Uncertainty, Slow Change Still Surround Brexit
Debate, controversy, and delay have been hallmarks of Brexit negotiations. Although the U.K. technically left the European Union at 6 pm EST on January 31, 2020, the two sides still have much to negotiate. It will be a while before we have a clear understanding of the path forward.
For now, we'll highlight the potential implications for Harvard University travel and projects as they relate to visas, employment, research, budgeting, exports, and taxes. Let's start with what we know so far.
3 Things We Know about Brexit
The exit process is taking longer than anticipated
Since voting to leave the E.U. in June 2016, the U.K. received three extensions to negotiate its withdrawal agreement. Next up will be an 11-month transition period to negotiate U.K.-E.U. relations going forward.
Nothing changes during the 11-month transition period
Although the U.K. isn't an E.U. member state anymore, the U.K. remains subject to all E.U. treaties and laws during the transition period, which is expected to last until at least the end of 2020. In addition to negotiating trade and security arrangements with the E.U., the U.K. will negotiate its own bilateral trade treaties with other countries (i.e. the U.S., Canada, India, et al.). It also may have to draft new legislation and develop new offices to administer functional areas once covered by the E.U. It's a tight timeline to complete full deals, and partial deals or delays may be needed.
The future is still unclear
Everything hinges on the negotiations and the kind of relationship the U.K. agrees upon with the E.U. and the world. Expect trade, immigration, legal jurisdiction, and the border between the Republic of Ireland and Northern Ireland to be key points of contention.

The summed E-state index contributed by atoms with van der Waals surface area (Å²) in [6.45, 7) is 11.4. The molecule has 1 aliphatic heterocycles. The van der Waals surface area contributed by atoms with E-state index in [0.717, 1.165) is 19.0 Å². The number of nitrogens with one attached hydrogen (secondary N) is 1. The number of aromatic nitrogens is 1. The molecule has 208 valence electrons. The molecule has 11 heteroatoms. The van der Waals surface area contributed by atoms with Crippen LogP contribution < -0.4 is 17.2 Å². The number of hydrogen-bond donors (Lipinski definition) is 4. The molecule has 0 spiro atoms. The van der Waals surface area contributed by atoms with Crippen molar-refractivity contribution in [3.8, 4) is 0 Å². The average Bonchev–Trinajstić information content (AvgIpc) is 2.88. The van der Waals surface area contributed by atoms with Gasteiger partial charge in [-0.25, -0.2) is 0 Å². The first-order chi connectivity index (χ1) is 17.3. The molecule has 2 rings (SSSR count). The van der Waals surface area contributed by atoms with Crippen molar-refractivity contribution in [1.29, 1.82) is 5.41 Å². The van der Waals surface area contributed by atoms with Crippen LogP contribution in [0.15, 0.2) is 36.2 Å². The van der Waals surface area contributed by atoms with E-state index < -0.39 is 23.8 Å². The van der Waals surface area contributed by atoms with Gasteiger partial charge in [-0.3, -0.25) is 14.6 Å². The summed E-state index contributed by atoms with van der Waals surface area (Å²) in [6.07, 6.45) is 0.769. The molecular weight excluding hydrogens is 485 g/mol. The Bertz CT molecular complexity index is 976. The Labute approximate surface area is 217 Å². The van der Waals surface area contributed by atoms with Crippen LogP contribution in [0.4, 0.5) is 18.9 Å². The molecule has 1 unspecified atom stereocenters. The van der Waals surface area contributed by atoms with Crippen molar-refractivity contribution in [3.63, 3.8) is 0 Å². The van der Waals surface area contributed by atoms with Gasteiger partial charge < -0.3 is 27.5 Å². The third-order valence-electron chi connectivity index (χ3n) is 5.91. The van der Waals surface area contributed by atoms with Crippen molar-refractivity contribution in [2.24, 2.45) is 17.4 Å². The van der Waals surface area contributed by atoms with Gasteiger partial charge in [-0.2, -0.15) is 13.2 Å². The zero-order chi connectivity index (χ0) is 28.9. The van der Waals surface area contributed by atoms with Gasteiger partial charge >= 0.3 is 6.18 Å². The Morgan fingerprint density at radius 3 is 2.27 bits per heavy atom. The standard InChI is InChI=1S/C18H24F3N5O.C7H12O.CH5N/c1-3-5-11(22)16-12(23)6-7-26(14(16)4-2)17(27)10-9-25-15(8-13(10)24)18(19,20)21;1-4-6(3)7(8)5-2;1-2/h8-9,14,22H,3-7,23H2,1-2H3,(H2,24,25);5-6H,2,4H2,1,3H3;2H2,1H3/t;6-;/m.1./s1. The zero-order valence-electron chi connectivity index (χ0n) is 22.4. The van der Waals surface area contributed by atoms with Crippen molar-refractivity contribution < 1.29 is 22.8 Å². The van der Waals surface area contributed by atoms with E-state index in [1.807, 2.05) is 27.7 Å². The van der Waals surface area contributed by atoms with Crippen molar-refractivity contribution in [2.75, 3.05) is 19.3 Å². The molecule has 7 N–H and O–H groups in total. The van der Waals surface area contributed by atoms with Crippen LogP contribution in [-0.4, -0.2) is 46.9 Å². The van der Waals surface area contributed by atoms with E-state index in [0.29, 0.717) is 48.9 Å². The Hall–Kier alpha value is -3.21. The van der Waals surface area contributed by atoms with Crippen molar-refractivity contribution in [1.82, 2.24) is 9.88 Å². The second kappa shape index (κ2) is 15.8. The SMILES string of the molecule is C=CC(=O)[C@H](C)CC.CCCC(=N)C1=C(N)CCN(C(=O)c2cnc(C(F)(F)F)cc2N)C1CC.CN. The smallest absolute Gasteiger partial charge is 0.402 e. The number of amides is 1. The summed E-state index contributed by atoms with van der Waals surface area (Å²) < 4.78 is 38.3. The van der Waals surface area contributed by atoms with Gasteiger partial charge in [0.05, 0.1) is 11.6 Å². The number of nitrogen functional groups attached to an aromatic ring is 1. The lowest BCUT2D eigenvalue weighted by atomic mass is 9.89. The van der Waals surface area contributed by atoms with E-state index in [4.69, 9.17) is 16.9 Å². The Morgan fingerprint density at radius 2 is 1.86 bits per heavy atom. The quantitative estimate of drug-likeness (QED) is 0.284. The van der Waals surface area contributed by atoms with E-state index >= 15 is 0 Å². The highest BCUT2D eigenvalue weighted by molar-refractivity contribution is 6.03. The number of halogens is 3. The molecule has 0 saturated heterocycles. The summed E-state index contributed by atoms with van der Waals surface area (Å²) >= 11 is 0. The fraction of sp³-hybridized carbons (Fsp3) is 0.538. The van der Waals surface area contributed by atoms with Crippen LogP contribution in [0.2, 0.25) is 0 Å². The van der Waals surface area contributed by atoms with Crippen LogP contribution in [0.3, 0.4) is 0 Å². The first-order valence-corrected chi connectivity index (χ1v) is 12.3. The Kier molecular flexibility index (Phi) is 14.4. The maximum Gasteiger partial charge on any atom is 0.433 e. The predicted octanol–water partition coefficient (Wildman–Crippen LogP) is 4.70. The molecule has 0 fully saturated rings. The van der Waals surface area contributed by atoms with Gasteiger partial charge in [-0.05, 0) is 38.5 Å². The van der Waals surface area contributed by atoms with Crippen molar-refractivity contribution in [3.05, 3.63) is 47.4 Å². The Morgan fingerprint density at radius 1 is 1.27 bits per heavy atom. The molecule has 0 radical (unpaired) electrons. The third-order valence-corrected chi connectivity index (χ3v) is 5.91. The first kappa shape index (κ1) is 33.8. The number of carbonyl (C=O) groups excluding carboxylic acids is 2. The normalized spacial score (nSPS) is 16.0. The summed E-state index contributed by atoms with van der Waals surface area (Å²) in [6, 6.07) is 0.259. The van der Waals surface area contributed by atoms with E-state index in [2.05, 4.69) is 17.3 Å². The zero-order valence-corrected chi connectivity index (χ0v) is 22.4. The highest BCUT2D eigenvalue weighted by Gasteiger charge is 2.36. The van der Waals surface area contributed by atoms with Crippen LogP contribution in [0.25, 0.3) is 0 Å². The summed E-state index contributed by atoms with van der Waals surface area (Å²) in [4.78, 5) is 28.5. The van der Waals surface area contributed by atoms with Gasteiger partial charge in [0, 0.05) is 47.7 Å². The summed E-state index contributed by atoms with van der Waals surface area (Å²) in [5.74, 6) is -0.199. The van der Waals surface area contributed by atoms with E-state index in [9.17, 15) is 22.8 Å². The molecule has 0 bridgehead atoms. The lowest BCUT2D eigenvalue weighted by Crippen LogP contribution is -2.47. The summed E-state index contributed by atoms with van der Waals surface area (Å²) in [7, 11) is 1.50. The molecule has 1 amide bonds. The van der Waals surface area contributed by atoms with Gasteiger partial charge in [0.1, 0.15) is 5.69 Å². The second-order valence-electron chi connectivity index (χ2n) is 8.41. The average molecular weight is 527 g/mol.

Similarly, Northern Ireland's and Scotland's paths forward remain unclear, as both voted to remain in the E.U. and have expressed discontent with the outcome. Groups in both countries are calling for their own referendums to leave the U.K.
Harvard's Presence in the U.K.
The U.K. is a popular location for Harvard's travelers and projects. With 1,075 registered trips in 2019, the U.K. ranked as the top destination for Harvard affiliates (followed by China, South Africa, Italy, and France). Harvard Summer School runs a study abroad program in Oxford, and Harvard Business School Publishing, Harvard University Press, and Harvard Global all operate affiliated entities in London. Additionally, our office fields dozens of inquiries every year about activities in the U.K., ranging from hiring and visas to budgeting, taxes, and imports and exports.
Harvard Global is preparing to establish an E.U. entity that will enable us to continue employing researchers and staff throughout the E.U. on behalf of Harvard's Schools and centers.
3 Areas for Harvard Affiliates to Watch
Be mindful of potential changes, and start making contingency plans during the transition period to help mitigate adverse effects on your travel or your project.
Immigration, Visas, and Employment
In what's becoming a worldwide trend, expect to see restrictions on freedom of movement and freedom of labor. After the transition period, citizens of the 27 other Member States may no longer be able to freely and easily travel to and work in the U.K.—and the same goes for U.K. citizens in the E.U. In March 2019, the U.K. enacted the E.U. Settlement Scheme to enable E.U. citizens already in the U.K. or planning to arrive prior to December 31, 2020 to apply for Settled or Pre-Settled Status.
Employment may be more difficult post-Brexit. Competition for visas may increase if E.U. citizens need to join the rest of the global applicant pool. It’s also possible that workers may need to have a job secured first before they can move to the U.K.